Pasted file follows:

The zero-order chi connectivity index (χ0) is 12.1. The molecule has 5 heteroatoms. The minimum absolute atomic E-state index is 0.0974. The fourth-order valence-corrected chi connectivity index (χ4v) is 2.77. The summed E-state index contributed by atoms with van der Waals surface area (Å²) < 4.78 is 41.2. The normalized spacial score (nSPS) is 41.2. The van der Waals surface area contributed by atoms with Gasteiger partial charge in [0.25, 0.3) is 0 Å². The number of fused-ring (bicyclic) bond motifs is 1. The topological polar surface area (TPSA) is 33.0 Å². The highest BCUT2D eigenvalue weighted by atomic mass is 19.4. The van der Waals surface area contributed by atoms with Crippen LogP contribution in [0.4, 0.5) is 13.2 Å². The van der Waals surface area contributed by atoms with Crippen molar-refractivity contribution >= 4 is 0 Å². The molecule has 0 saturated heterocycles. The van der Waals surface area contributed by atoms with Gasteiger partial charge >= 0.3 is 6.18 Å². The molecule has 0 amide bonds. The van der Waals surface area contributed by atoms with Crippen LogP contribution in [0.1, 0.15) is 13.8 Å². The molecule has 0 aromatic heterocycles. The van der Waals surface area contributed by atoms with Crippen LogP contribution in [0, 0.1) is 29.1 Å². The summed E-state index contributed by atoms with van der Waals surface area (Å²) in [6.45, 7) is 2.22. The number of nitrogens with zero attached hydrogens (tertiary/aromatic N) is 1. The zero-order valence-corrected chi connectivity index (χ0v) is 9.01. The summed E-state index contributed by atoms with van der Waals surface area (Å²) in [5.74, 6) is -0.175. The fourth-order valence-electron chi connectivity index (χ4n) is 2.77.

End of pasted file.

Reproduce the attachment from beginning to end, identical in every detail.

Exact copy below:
The zero-order chi connectivity index (χ0) is 12.1. The molecule has 5 heteroatoms. The minimum absolute atomic E-state index is 0.0974. The fourth-order valence-corrected chi connectivity index (χ4v) is 2.77. The summed E-state index contributed by atoms with van der Waals surface area (Å²) < 4.78 is 41.2. The normalized spacial score (nSPS) is 41.2. The van der Waals surface area contributed by atoms with Gasteiger partial charge in [0.25, 0.3) is 0 Å². The number of fused-ring (bicyclic) bond motifs is 1. The topological polar surface area (TPSA) is 33.0 Å². The highest BCUT2D eigenvalue weighted by atomic mass is 19.4. The van der Waals surface area contributed by atoms with Crippen LogP contribution in [0.4, 0.5) is 13.2 Å². The van der Waals surface area contributed by atoms with Crippen molar-refractivity contribution >= 4 is 0 Å². The molecule has 0 saturated heterocycles. The van der Waals surface area contributed by atoms with Gasteiger partial charge >= 0.3 is 6.18 Å². The molecule has 0 amide bonds. The van der Waals surface area contributed by atoms with Crippen LogP contribution in [0.1, 0.15) is 13.8 Å². The molecule has 0 aromatic heterocycles. The van der Waals surface area contributed by atoms with Crippen LogP contribution in [0, 0.1) is 29.1 Å². The summed E-state index contributed by atoms with van der Waals surface area (Å²) in [6.45, 7) is 2.22. The number of nitrogens with zero attached hydrogens (tertiary/aromatic N) is 1. The zero-order valence-corrected chi connectivity index (χ0v) is 9.01. The summed E-state index contributed by atoms with van der Waals surface area (Å²) in [5.74, 6) is -0.175. The fourth-order valence-electron chi connectivity index (χ4n) is 2.77.